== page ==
Really enjoyed the adventurous but put-upon Aphra, thought the details of the island and the Japanese guest added a lot to the story, and was intrigued by the slowly revealed pieces of the mystery, but what struck me the most were how grippingly the chase scenes were done. Joan Lowery Nixon has always been my g0-to author when it comes to mysteries that girls especially like, but this series will certainly circulate even better.

The real crime in this book? It was published in paperback only. Not fair at all.

Also read Joan Bauer's Peeled. I usually love Bauer for her quirky characters and unusual plots, but this was just too much. A local house is thought to be haunted by the ghost of a man who may or may not have killed his wife and her paramour, and when the house is written up as one of the top ten spooky sites in the state, odd characters start arriving in town. One of these is arrested trying to break into the house, and another man is found dead. Hildy, a budding newspaper reporter, tries to find out what is behind all of the goings on. Hildy was rather a smarty pants, and the whole situation seemed overblown. It's tough enough getting students to check out Rules of the Road and Hope was Here. I think that in my library, this would not circulate well.

Monday, June 02, 2008

Oh. My. Gods.

Shades of Percy Jackson! Phoebe Castro's mother gets married to the headmaster of an exclusive private school located on a remote island in Greece and has to relocate there, only to find that the school is populated with the children of the ancient Greek gods. Phoebe has a hard time of it, since she isn't one and is therefore given a hard time by her snotty step sister and some of the other students. She keeps up with her cross country running in order to be able to get a college scholarship and escape all of the problems in Greece, but along the way makes a few friends and comes to terms with who she really is.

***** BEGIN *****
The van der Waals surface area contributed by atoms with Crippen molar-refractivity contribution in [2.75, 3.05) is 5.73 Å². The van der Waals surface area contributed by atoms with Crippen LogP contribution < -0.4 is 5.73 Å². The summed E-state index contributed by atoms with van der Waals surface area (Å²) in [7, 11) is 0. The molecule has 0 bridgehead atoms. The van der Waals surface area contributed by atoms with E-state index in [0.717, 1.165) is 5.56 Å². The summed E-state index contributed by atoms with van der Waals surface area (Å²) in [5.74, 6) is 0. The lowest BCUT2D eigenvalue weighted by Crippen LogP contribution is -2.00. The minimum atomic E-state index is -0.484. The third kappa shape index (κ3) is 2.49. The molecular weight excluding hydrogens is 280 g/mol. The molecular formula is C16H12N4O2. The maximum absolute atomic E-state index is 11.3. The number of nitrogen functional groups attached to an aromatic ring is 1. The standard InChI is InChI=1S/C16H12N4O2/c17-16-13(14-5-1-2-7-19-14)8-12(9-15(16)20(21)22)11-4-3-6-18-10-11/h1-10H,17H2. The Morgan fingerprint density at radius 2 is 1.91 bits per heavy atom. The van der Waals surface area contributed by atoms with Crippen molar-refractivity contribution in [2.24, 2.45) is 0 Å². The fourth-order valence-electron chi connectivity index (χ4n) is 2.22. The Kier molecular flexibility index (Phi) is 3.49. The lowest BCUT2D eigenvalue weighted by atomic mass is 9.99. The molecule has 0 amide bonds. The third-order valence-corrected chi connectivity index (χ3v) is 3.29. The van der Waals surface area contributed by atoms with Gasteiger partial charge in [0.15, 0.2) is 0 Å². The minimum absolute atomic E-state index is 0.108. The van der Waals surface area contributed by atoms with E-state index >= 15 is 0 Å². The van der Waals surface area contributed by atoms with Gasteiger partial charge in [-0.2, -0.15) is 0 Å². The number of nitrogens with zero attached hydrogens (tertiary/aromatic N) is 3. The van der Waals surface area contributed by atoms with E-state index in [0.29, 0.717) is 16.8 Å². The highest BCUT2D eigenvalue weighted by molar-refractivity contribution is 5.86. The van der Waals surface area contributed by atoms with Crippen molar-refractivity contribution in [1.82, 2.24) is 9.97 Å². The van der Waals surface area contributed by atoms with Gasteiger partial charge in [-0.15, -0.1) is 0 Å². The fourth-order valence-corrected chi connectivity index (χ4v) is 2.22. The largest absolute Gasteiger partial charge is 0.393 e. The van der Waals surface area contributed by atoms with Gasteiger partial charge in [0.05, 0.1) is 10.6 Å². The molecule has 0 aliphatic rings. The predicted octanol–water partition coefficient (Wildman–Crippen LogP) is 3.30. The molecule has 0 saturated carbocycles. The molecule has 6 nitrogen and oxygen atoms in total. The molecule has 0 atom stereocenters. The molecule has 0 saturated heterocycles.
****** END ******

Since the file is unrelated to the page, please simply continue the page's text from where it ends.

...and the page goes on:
A worthy first attempt, but I wouldn't buy it on its strengths as a mythologically oriented book. A little too trite in that respect-- the descendants of Hades are Goths, for example. Too easy. Since my daughter runs cross country, I was looking forward to that part of it (and it's a major part), but the racing and training scenes were just slightly off-- I checked the author's web site, and it does turn out that she doesn't run.

I will sneak this one in as part of my romance book buy to keep my insatiable "pink" readers in books, since the romance/school/ general teen angst parts of the books were quite fun. The cover alone would sell this one in my library, and it will be a good choice for readers who aren't really interested in mythology, sort of like sneaking zucchini into brownies. There is a sequel coming out in spring of 2009.

Streams of Babel by Carol Plum-Ucci

This book was quite the page turner, but it dropped the f-bomb all over the place, and without discretion. It wasn't a one time thing from a character in a horrible situation, it was used conversationally. As a parent who has grounded an 8th grader several times for using this word, I'm not about to have it in a middle school library. There was no need. It added nothing to the story. Sigh.

Told from alternating viewpoints, this book follows a suburban community where two mothers have died from a sudden and bloody flu that has also hit several teenagers. The other main characters are two boys, both computer hackers, who learn details of a conspiracy to sicken people in the US by contaminating the water supply. These alternating viewpoints are skillfully woven together, and the details of the investigation, virtual spying, and biological agents used in the poisoning are interesting. This book certainly gives one something to think about. When I biked past our local water tower this morning, I thought about how easy it would be for terrorists to poison it!

Timely and well-written mystery for high schools, or middle schools if you haven't been fighting with language issues, as I have!